National Pencil Day Date in the current year: March 30, 2024

National Pencil Day The unofficial National Pencil Day is celebrated annually on March 30 to commemorate the invention of a pencil with an attached eraser by Hymen Lipman in the mid-19th century. However, pencils have been around for much longer than that.

pencil is a writing or drawing utensil consisting of a solid pigment core encased in wood or some other material. The history of the modern pencil began in the 16th century, when a large deposit of graphite was discovered in Cumbria, England. The first pencils were graphite sticks wrapped in sheepskin or string, which gave soft graphite some stability. Wood encasement for pencils was invented by Simonio and Lyndiana Bernacotti, an Italian couple, around 1560.

For about a century, England had a monopoly on pencil production because it had the only known graphite deposit. The situation changed in 1662, when a method of manufacturing graphite sticks from a mixture of graphite powder, antimony, and sulfur was discovered in Germany. German pencils were of inferior quality compared to their English counterparts, but having any alternative is better than no alternative.

A new method of manufacturing an artificial graphite pencil was invented by Joseph Hardtmuth, an Austrian inventor and entrepreneur, in 1790. He mixed graphite powder with clay, making pencils more accessible to the general public. Hardtmuth’s stationery company, Koh-i-Noor Hardtmuth, exists to this day. A similar method was invented independently by French painter and army officer Nicolas-Jacques Conté in 1795.

The first American wood pencils were made after the American Revolution. The process of making pencils by mixing graphite powder and clay was rediscovered here by philosopher Henry David Thoreau, whose father owned a pencil factory in Concord, Massachusetts. A pencil with an attached eraser was patented by Hymen Limpan on March 30, 1858. The anniversary of this patent is now unofficially celebrated as National Pencil Day.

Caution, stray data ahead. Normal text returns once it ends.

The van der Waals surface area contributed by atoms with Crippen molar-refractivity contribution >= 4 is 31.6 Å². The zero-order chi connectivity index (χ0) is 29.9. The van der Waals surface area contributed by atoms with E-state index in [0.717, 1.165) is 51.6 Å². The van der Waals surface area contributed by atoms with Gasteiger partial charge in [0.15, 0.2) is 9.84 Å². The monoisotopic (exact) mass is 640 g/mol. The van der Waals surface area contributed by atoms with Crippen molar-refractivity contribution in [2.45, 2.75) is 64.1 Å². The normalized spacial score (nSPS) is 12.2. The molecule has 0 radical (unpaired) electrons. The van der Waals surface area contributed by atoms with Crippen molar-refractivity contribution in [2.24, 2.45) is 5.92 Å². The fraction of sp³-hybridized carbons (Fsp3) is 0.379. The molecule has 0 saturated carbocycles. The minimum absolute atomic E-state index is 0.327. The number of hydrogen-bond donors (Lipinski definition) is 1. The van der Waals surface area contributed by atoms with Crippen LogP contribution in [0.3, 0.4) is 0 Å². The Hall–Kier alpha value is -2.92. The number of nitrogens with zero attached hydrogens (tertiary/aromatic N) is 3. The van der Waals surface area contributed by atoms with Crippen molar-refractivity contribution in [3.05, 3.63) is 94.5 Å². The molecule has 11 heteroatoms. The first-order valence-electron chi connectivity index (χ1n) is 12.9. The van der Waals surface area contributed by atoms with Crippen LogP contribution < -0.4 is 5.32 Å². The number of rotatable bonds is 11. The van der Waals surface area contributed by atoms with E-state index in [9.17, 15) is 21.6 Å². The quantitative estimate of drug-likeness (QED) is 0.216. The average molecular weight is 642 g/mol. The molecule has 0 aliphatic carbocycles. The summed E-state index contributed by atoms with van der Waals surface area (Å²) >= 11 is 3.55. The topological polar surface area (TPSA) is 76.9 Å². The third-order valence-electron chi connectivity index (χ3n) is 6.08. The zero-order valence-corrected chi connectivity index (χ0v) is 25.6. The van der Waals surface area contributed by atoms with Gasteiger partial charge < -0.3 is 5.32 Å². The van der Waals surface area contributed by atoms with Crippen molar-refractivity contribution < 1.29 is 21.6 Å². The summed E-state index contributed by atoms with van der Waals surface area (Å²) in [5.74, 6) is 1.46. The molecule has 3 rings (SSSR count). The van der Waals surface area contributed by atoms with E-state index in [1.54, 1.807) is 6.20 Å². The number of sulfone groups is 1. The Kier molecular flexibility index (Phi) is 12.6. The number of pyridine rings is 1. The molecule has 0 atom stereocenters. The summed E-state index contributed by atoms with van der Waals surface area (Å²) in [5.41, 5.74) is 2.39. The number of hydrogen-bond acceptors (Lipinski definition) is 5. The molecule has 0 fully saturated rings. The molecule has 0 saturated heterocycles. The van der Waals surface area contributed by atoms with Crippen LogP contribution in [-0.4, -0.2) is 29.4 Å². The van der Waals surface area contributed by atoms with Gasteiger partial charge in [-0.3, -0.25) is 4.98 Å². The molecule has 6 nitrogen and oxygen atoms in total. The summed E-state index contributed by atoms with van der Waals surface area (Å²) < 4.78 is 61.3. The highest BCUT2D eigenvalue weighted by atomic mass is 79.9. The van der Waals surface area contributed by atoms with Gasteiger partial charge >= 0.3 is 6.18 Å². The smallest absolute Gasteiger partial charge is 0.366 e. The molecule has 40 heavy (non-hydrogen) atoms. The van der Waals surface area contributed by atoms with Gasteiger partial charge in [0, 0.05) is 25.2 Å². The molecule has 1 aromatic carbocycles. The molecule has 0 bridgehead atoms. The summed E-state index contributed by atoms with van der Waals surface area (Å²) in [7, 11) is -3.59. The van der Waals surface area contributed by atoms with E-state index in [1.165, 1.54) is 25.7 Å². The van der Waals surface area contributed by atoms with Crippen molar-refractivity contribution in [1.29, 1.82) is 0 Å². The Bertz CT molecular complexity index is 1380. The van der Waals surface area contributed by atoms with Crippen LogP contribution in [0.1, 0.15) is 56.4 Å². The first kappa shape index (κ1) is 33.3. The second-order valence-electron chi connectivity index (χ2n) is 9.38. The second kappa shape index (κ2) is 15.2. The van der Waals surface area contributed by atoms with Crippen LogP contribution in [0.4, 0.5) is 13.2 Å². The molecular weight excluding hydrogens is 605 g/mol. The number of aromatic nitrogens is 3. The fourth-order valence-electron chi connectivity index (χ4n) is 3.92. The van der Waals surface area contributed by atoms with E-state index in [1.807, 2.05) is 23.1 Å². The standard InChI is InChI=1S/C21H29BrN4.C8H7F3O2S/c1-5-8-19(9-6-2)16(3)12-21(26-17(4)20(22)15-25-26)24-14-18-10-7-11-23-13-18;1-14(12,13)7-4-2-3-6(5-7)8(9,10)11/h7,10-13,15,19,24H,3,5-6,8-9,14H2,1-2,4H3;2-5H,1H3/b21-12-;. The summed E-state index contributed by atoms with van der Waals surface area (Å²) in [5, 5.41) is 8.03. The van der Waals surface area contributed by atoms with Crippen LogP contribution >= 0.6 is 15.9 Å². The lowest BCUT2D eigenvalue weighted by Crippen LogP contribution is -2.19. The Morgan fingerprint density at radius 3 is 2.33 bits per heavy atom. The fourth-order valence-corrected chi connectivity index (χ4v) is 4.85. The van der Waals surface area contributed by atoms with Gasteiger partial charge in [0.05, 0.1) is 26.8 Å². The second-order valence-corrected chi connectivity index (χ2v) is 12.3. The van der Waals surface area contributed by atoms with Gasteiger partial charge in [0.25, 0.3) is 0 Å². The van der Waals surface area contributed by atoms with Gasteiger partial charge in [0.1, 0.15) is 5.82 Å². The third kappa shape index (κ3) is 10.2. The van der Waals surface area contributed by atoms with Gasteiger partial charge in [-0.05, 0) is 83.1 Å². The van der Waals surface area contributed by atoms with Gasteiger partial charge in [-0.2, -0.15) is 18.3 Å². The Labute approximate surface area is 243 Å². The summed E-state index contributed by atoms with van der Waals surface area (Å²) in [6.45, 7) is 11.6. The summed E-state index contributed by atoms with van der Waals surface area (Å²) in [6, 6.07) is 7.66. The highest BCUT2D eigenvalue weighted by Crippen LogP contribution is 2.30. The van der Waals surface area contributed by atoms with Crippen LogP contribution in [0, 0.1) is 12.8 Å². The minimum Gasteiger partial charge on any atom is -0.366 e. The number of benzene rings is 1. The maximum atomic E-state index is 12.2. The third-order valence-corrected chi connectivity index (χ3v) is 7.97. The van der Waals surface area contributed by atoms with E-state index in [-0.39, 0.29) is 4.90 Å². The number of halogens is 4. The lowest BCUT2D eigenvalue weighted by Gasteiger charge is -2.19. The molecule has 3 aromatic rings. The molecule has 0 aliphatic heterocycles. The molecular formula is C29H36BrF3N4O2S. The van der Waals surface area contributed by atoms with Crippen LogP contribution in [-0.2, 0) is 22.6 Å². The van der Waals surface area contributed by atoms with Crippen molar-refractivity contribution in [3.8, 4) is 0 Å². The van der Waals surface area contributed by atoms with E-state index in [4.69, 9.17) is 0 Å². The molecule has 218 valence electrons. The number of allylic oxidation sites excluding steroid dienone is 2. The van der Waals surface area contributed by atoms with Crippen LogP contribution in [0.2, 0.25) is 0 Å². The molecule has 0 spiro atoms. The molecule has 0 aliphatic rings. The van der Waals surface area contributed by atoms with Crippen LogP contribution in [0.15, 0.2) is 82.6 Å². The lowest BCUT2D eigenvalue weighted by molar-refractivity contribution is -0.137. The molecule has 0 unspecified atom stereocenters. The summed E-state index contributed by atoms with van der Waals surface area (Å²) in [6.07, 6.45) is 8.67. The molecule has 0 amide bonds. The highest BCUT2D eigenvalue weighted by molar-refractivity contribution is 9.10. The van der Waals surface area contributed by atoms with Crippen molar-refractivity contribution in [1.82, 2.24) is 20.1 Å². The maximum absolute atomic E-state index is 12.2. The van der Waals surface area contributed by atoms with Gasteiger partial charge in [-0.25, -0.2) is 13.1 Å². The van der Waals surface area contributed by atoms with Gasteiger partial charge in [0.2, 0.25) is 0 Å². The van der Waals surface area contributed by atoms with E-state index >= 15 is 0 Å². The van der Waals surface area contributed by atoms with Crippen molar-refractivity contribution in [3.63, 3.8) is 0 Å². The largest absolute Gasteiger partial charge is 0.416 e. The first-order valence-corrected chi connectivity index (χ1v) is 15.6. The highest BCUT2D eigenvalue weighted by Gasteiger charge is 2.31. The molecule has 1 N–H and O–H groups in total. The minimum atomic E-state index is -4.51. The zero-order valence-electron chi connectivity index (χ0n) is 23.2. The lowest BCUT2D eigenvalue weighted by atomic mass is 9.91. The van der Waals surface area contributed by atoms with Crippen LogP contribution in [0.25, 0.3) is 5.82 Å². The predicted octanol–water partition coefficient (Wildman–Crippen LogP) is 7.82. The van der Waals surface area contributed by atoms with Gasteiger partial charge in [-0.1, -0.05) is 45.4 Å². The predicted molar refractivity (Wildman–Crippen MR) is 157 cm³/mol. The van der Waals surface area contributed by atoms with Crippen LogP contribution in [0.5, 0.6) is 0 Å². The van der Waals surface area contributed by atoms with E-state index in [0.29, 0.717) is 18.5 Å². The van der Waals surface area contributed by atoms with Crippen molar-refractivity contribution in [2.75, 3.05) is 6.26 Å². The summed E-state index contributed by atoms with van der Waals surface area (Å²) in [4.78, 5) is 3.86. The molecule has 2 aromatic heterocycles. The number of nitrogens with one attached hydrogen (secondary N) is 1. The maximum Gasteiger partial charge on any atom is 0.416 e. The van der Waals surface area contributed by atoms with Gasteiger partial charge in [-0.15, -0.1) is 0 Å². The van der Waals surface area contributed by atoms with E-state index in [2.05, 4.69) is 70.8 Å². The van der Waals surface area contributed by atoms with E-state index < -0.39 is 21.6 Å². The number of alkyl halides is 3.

To this day, graphite pencils made of a mixture of graphite and clay remain the most common type of pencil. Their color varies from light gray to black. Colored pencils, unlike graphite pencils, are based on wax or oil and contain pigments, binding agents, and a variety of additives. Other popular types of pencils include charcoal pencils, carbon pencils, grease pencils, and watercolor pencils.

Pencils are also classified by use (carpenter’s pencils, copying pencils, non-photo blue pencils, stenographer’s pencils, library pencils), by shape (triangular pencils, hexagonal pencils, round pencils, bendable pencils), by size, by casing material (wood, plastic paper), and by other aspects.

National Pencil Day has been observed since the 1970s, although it is unclear who came up with the idea of celebrating it. If you want to take part in the celebration, pick up some new pencils and put them to a good use: draw or doodle something, color a page or two in a coloring book, write something with a pencil instead of a pen... Or you can give a box of pencils to someone who needs them, be it your aspiring artist niece, student cousin, or a friend who prefers pencils over pens.

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Unofficial Holidays



National Pencil Day, unofficial observances, holidays in the United States, history of the pencil, Hymen Limpan